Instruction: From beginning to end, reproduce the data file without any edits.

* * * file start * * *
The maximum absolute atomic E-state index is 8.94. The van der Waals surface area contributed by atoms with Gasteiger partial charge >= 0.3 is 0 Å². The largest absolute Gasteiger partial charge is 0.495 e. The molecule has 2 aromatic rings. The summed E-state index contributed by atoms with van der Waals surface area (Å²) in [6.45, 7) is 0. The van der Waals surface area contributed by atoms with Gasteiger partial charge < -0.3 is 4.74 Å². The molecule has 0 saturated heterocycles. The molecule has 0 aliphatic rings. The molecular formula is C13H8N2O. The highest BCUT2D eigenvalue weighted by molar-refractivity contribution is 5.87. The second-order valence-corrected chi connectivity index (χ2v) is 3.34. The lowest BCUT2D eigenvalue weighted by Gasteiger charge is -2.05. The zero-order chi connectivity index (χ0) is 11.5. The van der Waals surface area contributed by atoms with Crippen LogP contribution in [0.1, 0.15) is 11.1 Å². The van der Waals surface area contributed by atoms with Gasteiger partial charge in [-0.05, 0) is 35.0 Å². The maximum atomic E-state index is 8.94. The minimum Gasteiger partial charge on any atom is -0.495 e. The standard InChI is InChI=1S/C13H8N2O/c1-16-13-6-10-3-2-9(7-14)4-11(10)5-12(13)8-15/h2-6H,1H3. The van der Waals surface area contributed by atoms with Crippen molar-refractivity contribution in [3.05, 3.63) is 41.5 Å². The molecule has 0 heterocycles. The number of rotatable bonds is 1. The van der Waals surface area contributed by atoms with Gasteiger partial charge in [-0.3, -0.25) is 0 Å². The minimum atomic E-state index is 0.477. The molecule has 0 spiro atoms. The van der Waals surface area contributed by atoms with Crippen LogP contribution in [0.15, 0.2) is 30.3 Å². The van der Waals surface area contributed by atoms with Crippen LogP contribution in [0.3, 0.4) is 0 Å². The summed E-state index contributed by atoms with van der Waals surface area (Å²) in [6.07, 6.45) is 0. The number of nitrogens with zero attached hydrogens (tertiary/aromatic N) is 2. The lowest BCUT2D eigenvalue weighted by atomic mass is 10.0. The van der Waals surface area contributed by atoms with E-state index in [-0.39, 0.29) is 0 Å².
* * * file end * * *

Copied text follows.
The maximum absolute atomic E-state index is 8.94. The van der Waals surface area contributed by atoms with Gasteiger partial charge >= 0.3 is 0 Å². The largest absolute Gasteiger partial charge is 0.495 e. The molecule has 2 aromatic rings. The summed E-state index contributed by atoms with van der Waals surface area (Å²) in [6.45, 7) is 0. The van der Waals surface area contributed by atoms with Gasteiger partial charge < -0.3 is 4.74 Å². The molecule has 0 saturated heterocycles. The molecule has 0 aliphatic rings. The molecular formula is C13H8N2O. The highest BCUT2D eigenvalue weighted by molar-refractivity contribution is 5.87. The second-order valence-corrected chi connectivity index (χ2v) is 3.34. The lowest BCUT2D eigenvalue weighted by Gasteiger charge is -2.05. The zero-order chi connectivity index (χ0) is 11.5. The van der Waals surface area contributed by atoms with Crippen LogP contribution in [0.1, 0.15) is 11.1 Å². The van der Waals surface area contributed by atoms with Gasteiger partial charge in [-0.05, 0) is 35.0 Å². The maximum atomic E-state index is 8.94. The minimum Gasteiger partial charge on any atom is -0.495 e. The standard InChI is InChI=1S/C13H8N2O/c1-16-13-6-10-3-2-9(7-14)4-11(10)5-12(13)8-15/h2-6H,1H3. The van der Waals surface area contributed by atoms with Crippen molar-refractivity contribution in [3.05, 3.63) is 41.5 Å². The molecule has 0 heterocycles. The number of rotatable bonds is 1. The van der Waals surface area contributed by atoms with Gasteiger partial charge in [-0.3, -0.25) is 0 Å². The minimum atomic E-state index is 0.477. The molecule has 0 spiro atoms. The van der Waals surface area contributed by atoms with Crippen LogP contribution in [0.15, 0.2) is 30.3 Å². The van der Waals surface area contributed by atoms with Crippen LogP contribution in [0.3, 0.4) is 0 Å². The summed E-state index contributed by atoms with van der Waals surface area (Å²) in [6.07, 6.45) is 0. The number of nitrogens with zero attached hydrogens (tertiary/aromatic N) is 2. The lowest BCUT2D eigenvalue weighted by atomic mass is 10.0. The van der Waals surface area contributed by atoms with E-state index in [-0.39, 0.29) is 0 Å².